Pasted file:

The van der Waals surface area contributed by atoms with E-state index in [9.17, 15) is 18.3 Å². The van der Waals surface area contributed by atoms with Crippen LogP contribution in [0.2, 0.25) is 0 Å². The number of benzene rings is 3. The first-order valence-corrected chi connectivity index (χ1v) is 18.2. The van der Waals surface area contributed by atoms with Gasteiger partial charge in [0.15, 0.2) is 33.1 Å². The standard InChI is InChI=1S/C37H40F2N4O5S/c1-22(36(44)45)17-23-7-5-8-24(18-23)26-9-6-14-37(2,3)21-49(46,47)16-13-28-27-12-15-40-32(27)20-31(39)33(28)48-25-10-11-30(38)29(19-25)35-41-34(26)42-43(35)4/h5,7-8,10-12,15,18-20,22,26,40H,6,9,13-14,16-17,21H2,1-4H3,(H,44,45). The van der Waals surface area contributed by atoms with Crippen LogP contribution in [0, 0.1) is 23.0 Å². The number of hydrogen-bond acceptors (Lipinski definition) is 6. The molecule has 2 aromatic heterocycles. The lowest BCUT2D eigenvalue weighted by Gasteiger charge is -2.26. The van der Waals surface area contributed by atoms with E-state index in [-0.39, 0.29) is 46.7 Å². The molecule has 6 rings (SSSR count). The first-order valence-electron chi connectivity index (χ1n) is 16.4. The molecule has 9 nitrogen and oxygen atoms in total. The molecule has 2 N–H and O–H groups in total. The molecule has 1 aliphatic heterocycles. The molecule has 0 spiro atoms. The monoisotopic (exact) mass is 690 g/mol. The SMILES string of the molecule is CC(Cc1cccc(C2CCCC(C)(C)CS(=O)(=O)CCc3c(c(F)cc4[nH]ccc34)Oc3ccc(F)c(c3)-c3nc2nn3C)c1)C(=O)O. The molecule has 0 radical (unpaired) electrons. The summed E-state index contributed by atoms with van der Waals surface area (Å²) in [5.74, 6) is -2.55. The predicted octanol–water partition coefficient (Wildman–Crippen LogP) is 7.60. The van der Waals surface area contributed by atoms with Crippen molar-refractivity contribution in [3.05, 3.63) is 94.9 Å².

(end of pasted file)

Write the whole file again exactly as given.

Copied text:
The van der Waals surface area contributed by atoms with E-state index in [9.17, 15) is 18.3 Å². The van der Waals surface area contributed by atoms with Crippen LogP contribution in [0.2, 0.25) is 0 Å². The number of benzene rings is 3. The first-order valence-corrected chi connectivity index (χ1v) is 18.2. The van der Waals surface area contributed by atoms with Gasteiger partial charge in [0.15, 0.2) is 33.1 Å². The standard InChI is InChI=1S/C37H40F2N4O5S/c1-22(36(44)45)17-23-7-5-8-24(18-23)26-9-6-14-37(2,3)21-49(46,47)16-13-28-27-12-15-40-32(27)20-31(39)33(28)48-25-10-11-30(38)29(19-25)35-41-34(26)42-43(35)4/h5,7-8,10-12,15,18-20,22,26,40H,6,9,13-14,16-17,21H2,1-4H3,(H,44,45). The van der Waals surface area contributed by atoms with Crippen LogP contribution in [0, 0.1) is 23.0 Å². The number of hydrogen-bond acceptors (Lipinski definition) is 6. The molecule has 2 aromatic heterocycles. The lowest BCUT2D eigenvalue weighted by Gasteiger charge is -2.26. The van der Waals surface area contributed by atoms with E-state index in [-0.39, 0.29) is 46.7 Å². The molecule has 6 rings (SSSR count). The first-order valence-electron chi connectivity index (χ1n) is 16.4. The molecule has 9 nitrogen and oxygen atoms in total. The molecule has 2 N–H and O–H groups in total. The molecule has 1 aliphatic heterocycles. The molecule has 0 spiro atoms. The monoisotopic (exact) mass is 690 g/mol. The SMILES string of the molecule is CC(Cc1cccc(C2CCCC(C)(C)CS(=O)(=O)CCc3c(c(F)cc4[nH]ccc34)Oc3ccc(F)c(c3)-c3nc2nn3C)c1)C(=O)O. The molecule has 0 radical (unpaired) electrons. The summed E-state index contributed by atoms with van der Waals surface area (Å²) in [5.74, 6) is -2.55. The predicted octanol–water partition coefficient (Wildman–Crippen LogP) is 7.60. The van der Waals surface area contributed by atoms with Crippen molar-refractivity contribution in [3.05, 3.63) is 94.9 Å².